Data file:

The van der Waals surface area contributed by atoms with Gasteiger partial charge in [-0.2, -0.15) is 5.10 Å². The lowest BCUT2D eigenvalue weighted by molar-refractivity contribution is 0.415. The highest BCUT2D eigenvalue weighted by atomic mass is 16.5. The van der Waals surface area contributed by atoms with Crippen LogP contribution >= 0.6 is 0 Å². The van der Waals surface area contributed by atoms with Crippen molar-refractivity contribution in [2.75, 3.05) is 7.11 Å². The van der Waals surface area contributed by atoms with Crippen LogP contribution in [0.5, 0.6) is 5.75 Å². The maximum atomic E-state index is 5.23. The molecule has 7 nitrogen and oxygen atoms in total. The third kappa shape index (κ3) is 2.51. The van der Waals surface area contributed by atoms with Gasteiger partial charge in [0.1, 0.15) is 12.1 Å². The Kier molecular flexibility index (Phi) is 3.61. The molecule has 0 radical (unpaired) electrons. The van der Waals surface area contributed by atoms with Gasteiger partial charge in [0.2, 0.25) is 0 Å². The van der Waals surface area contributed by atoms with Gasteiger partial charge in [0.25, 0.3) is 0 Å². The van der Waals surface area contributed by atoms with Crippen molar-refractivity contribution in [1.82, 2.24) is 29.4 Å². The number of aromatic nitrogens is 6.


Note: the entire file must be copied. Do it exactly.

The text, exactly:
The van der Waals surface area contributed by atoms with Gasteiger partial charge in [-0.2, -0.15) is 5.10 Å². The lowest BCUT2D eigenvalue weighted by molar-refractivity contribution is 0.415. The highest BCUT2D eigenvalue weighted by atomic mass is 16.5. The van der Waals surface area contributed by atoms with Crippen LogP contribution >= 0.6 is 0 Å². The van der Waals surface area contributed by atoms with Crippen molar-refractivity contribution in [2.75, 3.05) is 7.11 Å². The van der Waals surface area contributed by atoms with Crippen LogP contribution in [0.5, 0.6) is 5.75 Å². The maximum atomic E-state index is 5.23. The molecule has 7 nitrogen and oxygen atoms in total. The third kappa shape index (κ3) is 2.51. The van der Waals surface area contributed by atoms with Gasteiger partial charge in [0.1, 0.15) is 12.1 Å². The Kier molecular flexibility index (Phi) is 3.61. The molecule has 0 radical (unpaired) electrons. The van der Waals surface area contributed by atoms with Gasteiger partial charge in [0.2, 0.25) is 0 Å². The van der Waals surface area contributed by atoms with Gasteiger partial charge in [0.25, 0.3) is 0 Å². The van der Waals surface area contributed by atoms with Crippen molar-refractivity contribution in [1.82, 2.24) is 29.4 Å². The number of aromatic nitrogens is 6.